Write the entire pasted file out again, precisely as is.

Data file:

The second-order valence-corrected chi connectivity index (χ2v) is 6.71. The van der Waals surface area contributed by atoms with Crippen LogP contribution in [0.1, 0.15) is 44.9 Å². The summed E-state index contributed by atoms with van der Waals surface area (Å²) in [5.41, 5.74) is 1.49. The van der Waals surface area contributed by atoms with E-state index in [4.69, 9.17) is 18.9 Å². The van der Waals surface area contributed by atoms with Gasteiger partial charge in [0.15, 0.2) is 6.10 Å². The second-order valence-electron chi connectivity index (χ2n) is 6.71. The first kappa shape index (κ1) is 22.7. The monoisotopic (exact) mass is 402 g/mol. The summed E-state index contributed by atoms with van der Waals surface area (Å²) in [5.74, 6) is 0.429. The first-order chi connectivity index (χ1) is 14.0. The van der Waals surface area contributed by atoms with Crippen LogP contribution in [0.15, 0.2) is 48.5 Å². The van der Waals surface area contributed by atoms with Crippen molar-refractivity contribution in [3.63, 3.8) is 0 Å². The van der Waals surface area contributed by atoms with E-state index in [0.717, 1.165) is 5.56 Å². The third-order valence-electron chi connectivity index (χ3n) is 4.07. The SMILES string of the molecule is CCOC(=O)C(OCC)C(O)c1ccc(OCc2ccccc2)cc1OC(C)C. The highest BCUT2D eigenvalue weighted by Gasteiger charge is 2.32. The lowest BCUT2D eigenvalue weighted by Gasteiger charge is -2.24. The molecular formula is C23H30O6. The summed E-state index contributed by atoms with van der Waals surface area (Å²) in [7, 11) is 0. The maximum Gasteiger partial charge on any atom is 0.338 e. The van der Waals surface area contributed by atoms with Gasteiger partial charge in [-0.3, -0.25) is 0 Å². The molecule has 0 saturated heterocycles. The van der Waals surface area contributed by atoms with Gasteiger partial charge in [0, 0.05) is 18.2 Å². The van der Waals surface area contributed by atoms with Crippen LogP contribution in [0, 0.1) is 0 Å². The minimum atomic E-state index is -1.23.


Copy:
The second-order valence-corrected chi connectivity index (χ2v) is 6.71. The van der Waals surface area contributed by atoms with Crippen LogP contribution in [0.1, 0.15) is 44.9 Å². The summed E-state index contributed by atoms with van der Waals surface area (Å²) in [5.41, 5.74) is 1.49. The van der Waals surface area contributed by atoms with E-state index in [4.69, 9.17) is 18.9 Å². The van der Waals surface area contributed by atoms with Gasteiger partial charge in [0.15, 0.2) is 6.10 Å². The second-order valence-electron chi connectivity index (χ2n) is 6.71. The first kappa shape index (κ1) is 22.7. The monoisotopic (exact) mass is 402 g/mol. The summed E-state index contributed by atoms with van der Waals surface area (Å²) in [5.74, 6) is 0.429. The first-order chi connectivity index (χ1) is 14.0. The van der Waals surface area contributed by atoms with Crippen LogP contribution in [0.15, 0.2) is 48.5 Å². The van der Waals surface area contributed by atoms with Crippen molar-refractivity contribution in [3.63, 3.8) is 0 Å². The van der Waals surface area contributed by atoms with E-state index in [0.717, 1.165) is 5.56 Å². The third-order valence-electron chi connectivity index (χ3n) is 4.07. The SMILES string of the molecule is CCOC(=O)C(OCC)C(O)c1ccc(OCc2ccccc2)cc1OC(C)C. The highest BCUT2D eigenvalue weighted by Gasteiger charge is 2.32. The lowest BCUT2D eigenvalue weighted by Gasteiger charge is -2.24. The molecular formula is C23H30O6. The summed E-state index contributed by atoms with van der Waals surface area (Å²) in [7, 11) is 0. The maximum Gasteiger partial charge on any atom is 0.338 e. The van der Waals surface area contributed by atoms with Gasteiger partial charge in [-0.3, -0.25) is 0 Å². The molecule has 0 saturated heterocycles. The van der Waals surface area contributed by atoms with Gasteiger partial charge in [0, 0.05) is 18.2 Å². The van der Waals surface area contributed by atoms with Crippen LogP contribution in [0, 0.1) is 0 Å². The minimum atomic E-state index is -1.23.